Auro 3D is a non factor, it has absolutely no market presence here in the U.S. of America. Clock Jitter Reducer, almost seem like snake oil to me, I don't know how having that would make an audible difference. What it does have is Audessey with Sub-eq, now that makes a difference.
 
P

PENG

Audioholic Overlord
Ratings
4,351 7 1
#17
If you have an external amp, even the 4400 might be overkill. Having said that, many of the A/V receivers today seem to be lacking in the amp section. I don't think the Denon 4400 have powerful amps.
Recent AVR models don't have powerful build in amps for sure, except the Denon and Yamaha flagship models such as the AVR-X8500H and Yamaha RX-A3080. Those two still can't compare to the properly rated 200 WPC power amps, but will most likely be more powerful than the smaller amps such as the Emotiva A series and even the Outlaw 5000, especially under 2 channel driven conditions into 4 ohms. The Outlaw 5000, 120W doesn't seem much on paper, but is probably the most powerful amp for $600, I really don't know how they an make a profit on them, unless they sell enough to mass produce them.

We can wait for some bench test numbers but I bet the 4400 would likely beat the Outlaw 5000 in two channel driven outputs, but only marginally. For two channel or even 3 channels, it has the advantage of having the decently sized transformer and 30,000 uf to give some reasonable numbers for 4 ohm loads. Under 5 channel driven conditions the Outlaw will do better for sure, especially for 4 ohm loads. Regardless, we need 2X the power to gain 3 dB of spl, and it is commonly believe that most people need a 10 dB increase to perceive only 2X the loudness. Adding an external amp mostly help the AVR last longer, and may improve sound quality slightly depending on one's need and the real world difference in output between the two.

Back to the Outlaw 5000, I think every mid range 9.1 and up, AVR owners in the US should grab one for the main channels and let the AVR handle all those gadgetry channels. Congrats to your new purchase!
 
P

PENG

Audioholic Overlord
Ratings
4,351 7 1
#18
Auro 3D is a non factor, it has absolutely no market presence here in the U.S. of America. Clock Jitter Reducer, almost seem like snake oil to me, I don't know how having that would make an audible difference. What it does have is Audessey with Sub-eq, now that makes a difference.
How about Atmos? I really want to try it but am reluctant to do all the work, is it really worth it?
 
Auditor55

Auditor55

Full Audioholic
Ratings
83 12 7
#19
How about Atmos? I really want to try it but am reluctant to do all the work, is it really worth it?
I own a Denon 4400 and the best thing about it, in my opinion, is sub-eq, that alone is worth purchasing an A/V receiver.

Atmos might be worth the time and investment if you have already moved to the 4K. It seems to me that Atmos is being included and primarily promoted as a 4K Blu Ray format. If you haven't moved to 4K (i.e. 4K TV, 4K/UHD Blu Ray player),like me, Atmos is scantly included on regular Blu Ray titles. I have a few titles myself, however, in my opinion, not really enough to justify the cost of the Atmos upgrade. I also have a few DTS-X titles, still not enough to justify the upgrade cost. Hopefully DTS-X can become standard for regular Blu Ray titles since DTS-HD is pretty much a standard on them.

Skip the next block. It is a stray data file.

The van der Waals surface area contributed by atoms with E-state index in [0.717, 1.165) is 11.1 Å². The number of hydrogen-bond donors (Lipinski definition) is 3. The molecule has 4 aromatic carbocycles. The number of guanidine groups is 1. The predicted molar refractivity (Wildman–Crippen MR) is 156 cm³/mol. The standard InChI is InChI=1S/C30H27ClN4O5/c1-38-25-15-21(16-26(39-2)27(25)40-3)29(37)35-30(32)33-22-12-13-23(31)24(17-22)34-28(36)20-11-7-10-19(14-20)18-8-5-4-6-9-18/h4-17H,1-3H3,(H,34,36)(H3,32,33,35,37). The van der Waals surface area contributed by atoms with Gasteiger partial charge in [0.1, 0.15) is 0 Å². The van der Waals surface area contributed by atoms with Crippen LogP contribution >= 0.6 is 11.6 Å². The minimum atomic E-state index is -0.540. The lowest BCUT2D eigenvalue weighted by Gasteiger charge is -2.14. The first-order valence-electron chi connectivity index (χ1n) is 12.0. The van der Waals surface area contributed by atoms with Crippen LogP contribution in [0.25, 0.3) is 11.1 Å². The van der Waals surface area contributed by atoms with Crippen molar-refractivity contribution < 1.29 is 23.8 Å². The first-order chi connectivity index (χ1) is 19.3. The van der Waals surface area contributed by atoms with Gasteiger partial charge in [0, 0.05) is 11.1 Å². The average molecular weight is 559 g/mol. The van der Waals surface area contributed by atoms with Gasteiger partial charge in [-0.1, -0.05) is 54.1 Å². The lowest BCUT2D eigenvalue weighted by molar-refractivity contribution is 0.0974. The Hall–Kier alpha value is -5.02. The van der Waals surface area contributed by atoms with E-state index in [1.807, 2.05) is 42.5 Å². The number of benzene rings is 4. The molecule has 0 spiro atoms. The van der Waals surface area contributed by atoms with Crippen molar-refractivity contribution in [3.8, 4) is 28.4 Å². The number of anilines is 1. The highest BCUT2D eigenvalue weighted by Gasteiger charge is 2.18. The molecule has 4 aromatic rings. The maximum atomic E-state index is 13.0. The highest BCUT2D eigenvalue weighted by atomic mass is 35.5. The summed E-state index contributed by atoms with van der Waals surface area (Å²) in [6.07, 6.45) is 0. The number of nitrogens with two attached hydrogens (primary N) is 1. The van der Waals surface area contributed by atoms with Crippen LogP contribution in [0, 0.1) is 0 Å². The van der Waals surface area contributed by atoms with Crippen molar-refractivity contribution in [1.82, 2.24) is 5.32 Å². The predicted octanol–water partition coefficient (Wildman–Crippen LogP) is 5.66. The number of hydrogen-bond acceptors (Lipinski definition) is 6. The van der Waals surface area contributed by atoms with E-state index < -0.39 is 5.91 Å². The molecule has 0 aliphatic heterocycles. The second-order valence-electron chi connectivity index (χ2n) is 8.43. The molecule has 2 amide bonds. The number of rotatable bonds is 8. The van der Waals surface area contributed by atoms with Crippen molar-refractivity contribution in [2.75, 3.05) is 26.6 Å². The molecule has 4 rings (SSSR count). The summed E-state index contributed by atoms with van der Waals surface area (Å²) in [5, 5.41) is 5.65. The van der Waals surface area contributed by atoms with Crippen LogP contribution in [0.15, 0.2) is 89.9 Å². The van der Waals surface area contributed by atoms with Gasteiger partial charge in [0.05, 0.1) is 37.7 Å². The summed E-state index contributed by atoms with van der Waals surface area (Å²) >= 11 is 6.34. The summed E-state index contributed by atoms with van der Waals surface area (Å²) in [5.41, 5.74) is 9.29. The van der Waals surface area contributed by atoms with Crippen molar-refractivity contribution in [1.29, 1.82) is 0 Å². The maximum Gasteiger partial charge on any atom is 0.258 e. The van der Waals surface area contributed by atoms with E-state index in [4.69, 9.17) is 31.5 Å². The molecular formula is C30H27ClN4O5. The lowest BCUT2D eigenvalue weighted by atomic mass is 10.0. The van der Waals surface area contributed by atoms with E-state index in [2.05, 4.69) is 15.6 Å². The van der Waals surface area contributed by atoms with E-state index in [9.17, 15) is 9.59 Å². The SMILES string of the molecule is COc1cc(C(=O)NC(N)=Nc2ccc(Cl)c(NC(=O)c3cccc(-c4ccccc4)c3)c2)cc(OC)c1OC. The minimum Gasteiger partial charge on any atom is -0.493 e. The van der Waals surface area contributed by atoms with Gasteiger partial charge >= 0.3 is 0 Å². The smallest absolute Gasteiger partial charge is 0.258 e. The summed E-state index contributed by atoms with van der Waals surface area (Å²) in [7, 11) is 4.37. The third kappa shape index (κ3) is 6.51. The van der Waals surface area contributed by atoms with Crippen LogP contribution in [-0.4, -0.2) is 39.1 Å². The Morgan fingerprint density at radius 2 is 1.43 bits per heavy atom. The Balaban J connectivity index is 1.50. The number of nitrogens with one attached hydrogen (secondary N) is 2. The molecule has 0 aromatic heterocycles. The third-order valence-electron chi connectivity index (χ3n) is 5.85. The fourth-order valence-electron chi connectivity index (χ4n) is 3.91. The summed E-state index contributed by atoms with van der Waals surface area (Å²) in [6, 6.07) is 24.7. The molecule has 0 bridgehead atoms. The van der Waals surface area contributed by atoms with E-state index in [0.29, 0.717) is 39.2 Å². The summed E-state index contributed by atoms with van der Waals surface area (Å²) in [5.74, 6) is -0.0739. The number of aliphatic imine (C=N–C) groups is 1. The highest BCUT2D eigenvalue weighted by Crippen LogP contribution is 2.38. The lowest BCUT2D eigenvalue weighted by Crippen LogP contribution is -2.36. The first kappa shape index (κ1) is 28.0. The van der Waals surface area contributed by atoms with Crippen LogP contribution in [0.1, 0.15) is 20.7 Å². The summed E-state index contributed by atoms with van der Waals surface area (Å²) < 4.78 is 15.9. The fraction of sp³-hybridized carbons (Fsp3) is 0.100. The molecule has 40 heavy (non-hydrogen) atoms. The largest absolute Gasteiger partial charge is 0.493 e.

I personally like to experiment, I would try it and see if you like, if not you could return your extra speakers. However, you don't want to do in ceiling speakers on an experimental basis. Anyway, the Denon 4400 is nice receiver, with exception of what I think is a little under powered, and would be a good receiver even without the Object based audio formats.
 
P

PENG

Audioholic Overlord
Ratings
4,351 7 1
#20
I own a Denon 4400 and the best thing about it, in my opinion, is sub-eq, that alone is worth purchasing an A/V receiver.

Atmos might be worth the time and investment if you have already moved to the 4K. It seems to me that Atmos is being included and primarily promoted as a 4K Blu Ray format. If you haven't moved to 4K (i.e. 4K TV, 4K/UHD Blu Ray player),like me, Atmos is scantly included on regular Blu Ray titles. I have a few titles myself, however, in my opinion, not really enough to justify the cost of the Atmos upgrade. I also have a few DTS-X titles, still not enough to justify the upgrade cost. Hopefully DTS-X can become standard for regular Blu Ray titles since DTS-HD is pretty much a standard on them.

I personally like to experiment, I would try it and see if you like, if not you could return your extra speakers. However, you don't want to do in ceiling speakers on an experimental basis. Anyway, the Denon 4400 is nice receiver, with exception of what I think is a little under powered, and would be a good receiver even without the Object based audio formats.
Thanks for the input. I do have a 4k Sony and the extra speakers. By the way, I also have a 4400 and like it a lot too. It seemed quite powerful when I tested it in my 2 channel set up. In my HT setup, it replaced my Marantz AVP so its amp section is not used at all. So far I think it performs better than the much more expensive AVP in bass.